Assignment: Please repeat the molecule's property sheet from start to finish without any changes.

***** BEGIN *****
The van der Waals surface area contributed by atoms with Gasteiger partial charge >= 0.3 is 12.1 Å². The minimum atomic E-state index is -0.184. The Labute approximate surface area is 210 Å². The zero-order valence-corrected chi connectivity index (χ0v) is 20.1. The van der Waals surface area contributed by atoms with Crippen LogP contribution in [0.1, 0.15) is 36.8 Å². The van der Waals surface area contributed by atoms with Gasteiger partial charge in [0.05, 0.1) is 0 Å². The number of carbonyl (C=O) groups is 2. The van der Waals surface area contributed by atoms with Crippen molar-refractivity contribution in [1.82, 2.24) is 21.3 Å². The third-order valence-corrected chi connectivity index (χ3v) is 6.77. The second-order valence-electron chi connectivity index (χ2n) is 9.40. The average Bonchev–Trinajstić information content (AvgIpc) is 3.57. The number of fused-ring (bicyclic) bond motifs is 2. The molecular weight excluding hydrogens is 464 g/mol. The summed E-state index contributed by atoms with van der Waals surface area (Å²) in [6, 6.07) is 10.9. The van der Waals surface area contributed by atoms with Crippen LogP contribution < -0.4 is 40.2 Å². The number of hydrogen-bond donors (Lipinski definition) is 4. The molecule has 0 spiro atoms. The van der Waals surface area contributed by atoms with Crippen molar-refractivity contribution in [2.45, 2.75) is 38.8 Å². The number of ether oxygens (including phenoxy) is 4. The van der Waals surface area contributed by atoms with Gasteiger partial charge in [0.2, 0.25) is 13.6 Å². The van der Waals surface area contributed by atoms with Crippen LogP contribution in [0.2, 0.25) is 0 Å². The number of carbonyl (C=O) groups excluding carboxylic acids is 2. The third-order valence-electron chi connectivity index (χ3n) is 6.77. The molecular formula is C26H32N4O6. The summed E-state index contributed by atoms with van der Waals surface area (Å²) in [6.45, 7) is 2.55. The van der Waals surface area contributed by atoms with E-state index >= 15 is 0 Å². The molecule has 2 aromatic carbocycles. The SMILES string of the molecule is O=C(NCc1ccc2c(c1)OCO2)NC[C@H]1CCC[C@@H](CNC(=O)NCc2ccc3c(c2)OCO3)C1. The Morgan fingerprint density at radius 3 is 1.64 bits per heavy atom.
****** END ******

The van der Waals surface area contributed by atoms with Gasteiger partial charge >= 0.3 is 12.1 Å². The minimum atomic E-state index is -0.184. The Labute approximate surface area is 210 Å². The zero-order valence-corrected chi connectivity index (χ0v) is 20.1. The van der Waals surface area contributed by atoms with Crippen LogP contribution in [0.1, 0.15) is 36.8 Å². The van der Waals surface area contributed by atoms with Gasteiger partial charge in [0.05, 0.1) is 0 Å². The number of carbonyl (C=O) groups is 2. The van der Waals surface area contributed by atoms with Crippen molar-refractivity contribution in [1.82, 2.24) is 21.3 Å². The third-order valence-corrected chi connectivity index (χ3v) is 6.77. The second-order valence-electron chi connectivity index (χ2n) is 9.40. The average Bonchev–Trinajstić information content (AvgIpc) is 3.57. The number of fused-ring (bicyclic) bond motifs is 2. The molecular weight excluding hydrogens is 464 g/mol. The summed E-state index contributed by atoms with van der Waals surface area (Å²) in [6, 6.07) is 10.9. The van der Waals surface area contributed by atoms with Crippen LogP contribution < -0.4 is 40.2 Å². The number of hydrogen-bond donors (Lipinski definition) is 4. The molecule has 0 spiro atoms. The van der Waals surface area contributed by atoms with Crippen molar-refractivity contribution in [2.45, 2.75) is 38.8 Å². The number of ether oxygens (including phenoxy) is 4. The van der Waals surface area contributed by atoms with Gasteiger partial charge in [0.2, 0.25) is 13.6 Å². The van der Waals surface area contributed by atoms with Crippen LogP contribution in [0.2, 0.25) is 0 Å². The number of carbonyl (C=O) groups excluding carboxylic acids is 2. The third-order valence-electron chi connectivity index (χ3n) is 6.77. The molecular formula is C26H32N4O6. The summed E-state index contributed by atoms with van der Waals surface area (Å²) in [6.45, 7) is 2.55. The van der Waals surface area contributed by atoms with E-state index >= 15 is 0 Å². The molecule has 2 aromatic carbocycles. The SMILES string of the molecule is O=C(NCc1ccc2c(c1)OCO2)NC[C@H]1CCC[C@@H](CNC(=O)NCc2ccc3c(c2)OCO3)C1. The Morgan fingerprint density at radius 3 is 1.64 bits per heavy atom.